This project seems to accept a dichotomy: either people of faith are an outpost in a hostile environment, or they are an enclave from that hostile environment. But there is a third way, if we have the imagination and courage for it. As a professor and former college honors program director, I've learned a lot from the residential college movement (ably described and championed by Robert O'Hara at collegiateway.org). The main idea is that the best way to address the ills of collegiate residence life as we know it is not to retreat into homogeneous enclaves ("theme dorms") but to transform all (or at least many) dorms into stable, cross-sectional human communities, anchored by the caring and attentive presence of faculty who live among the students. Those faculty members partner with student-development professionals rather than offloading all their responsibility for students onto those professionals.
I would love to see the Troy University Newman Center's goals of fostering dialogue worked out by integrating spiritually engaged people (students, staff, and faculty) into such stable, supportive communities, rather than settling for the dichotomy of outpost or enclave.
Karen, Paula and Aron - thanks to your comments and thoughts.
Great points all!
Karen, if all dorms could be "cleaned up" so to speak, I will say amen to that. I think that would be healthier for students in the long run.
Paula, you are right that we should not only choose room-mates based solely on religion - but if we are going to make faith/spirituality a criteria, then I don't see why it shouldn't be a criteria for someone who wants that? I agree that we probably should not make it mandatory but I think it should be an option. And my thought was certainly not that "people who are different will drag us down" but I can see how it might be interpreted that way. I was thinking more along the lines that if a student wants some safety with a like-minded and same-behaved, one's own room should probably be that space rather than a whole residence complex. By analogy, you would expect that your own private room will be a place you can relax and let your guard down so to speak. I can understand that if you are stuck with a room-mate who smokes pot, have sex and parties with loud music when you are not into any of those things, and similarly, if you are atheist and stuck with a roommate who holds prayer meetings and bible studies in your room, that is not going to make your college life easy.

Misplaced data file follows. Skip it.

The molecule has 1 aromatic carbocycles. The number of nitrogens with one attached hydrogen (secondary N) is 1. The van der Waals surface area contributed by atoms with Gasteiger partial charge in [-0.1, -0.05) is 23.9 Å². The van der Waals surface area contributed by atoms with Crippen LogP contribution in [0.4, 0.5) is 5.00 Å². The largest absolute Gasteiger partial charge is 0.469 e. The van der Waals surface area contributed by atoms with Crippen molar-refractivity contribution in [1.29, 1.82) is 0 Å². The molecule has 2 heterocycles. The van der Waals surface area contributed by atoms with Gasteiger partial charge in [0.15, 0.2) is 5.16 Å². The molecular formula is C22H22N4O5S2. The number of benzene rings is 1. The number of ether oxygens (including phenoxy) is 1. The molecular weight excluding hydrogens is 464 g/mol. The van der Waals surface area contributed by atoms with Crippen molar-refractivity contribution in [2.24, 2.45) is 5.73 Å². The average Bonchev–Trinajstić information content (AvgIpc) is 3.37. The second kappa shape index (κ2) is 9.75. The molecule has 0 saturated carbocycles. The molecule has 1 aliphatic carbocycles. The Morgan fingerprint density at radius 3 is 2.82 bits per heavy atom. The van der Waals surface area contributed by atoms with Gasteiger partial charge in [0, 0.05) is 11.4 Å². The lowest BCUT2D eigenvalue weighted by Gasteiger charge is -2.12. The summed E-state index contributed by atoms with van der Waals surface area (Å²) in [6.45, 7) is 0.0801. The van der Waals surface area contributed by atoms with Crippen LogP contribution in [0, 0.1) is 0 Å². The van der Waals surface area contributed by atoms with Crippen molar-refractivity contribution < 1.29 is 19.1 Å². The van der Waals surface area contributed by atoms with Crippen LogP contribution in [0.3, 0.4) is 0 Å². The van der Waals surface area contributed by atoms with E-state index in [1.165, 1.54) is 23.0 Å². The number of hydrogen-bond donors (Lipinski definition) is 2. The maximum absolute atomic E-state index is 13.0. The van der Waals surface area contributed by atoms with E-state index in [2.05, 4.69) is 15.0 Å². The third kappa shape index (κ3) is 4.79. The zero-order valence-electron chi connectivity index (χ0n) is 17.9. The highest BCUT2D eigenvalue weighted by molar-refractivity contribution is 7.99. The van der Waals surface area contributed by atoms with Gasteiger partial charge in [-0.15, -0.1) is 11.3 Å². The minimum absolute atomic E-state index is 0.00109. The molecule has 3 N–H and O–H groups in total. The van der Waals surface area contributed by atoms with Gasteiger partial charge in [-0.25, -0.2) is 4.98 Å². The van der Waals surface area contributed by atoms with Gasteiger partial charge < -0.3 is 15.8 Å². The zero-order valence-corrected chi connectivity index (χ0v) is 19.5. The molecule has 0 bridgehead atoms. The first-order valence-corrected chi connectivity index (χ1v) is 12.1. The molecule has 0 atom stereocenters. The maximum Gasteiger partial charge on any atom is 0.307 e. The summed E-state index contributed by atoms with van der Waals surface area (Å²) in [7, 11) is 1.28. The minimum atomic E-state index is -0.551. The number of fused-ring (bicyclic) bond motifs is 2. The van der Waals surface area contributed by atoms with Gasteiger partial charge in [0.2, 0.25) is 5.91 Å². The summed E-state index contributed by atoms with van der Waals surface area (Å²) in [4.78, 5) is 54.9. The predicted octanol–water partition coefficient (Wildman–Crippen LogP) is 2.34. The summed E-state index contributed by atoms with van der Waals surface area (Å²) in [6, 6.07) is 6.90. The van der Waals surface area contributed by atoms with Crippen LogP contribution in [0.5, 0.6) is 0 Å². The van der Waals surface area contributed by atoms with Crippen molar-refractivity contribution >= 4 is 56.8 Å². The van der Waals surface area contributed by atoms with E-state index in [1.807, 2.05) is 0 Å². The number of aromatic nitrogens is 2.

Aron, I think your suggestion is the best thus far! I like the cross-sectional residences idea. Much better than the segregated themed dorms! It reminds me of a city planning idea I came across somewhere - where urban planners are thinking of deliberately mixing up income classes in neighborhoods as they believe it creates better community, thus building subsidized housing next to upper class houses - thus not creating ghettos of rich, middle class and poor but mixing them all up cross-sectional in every part of town.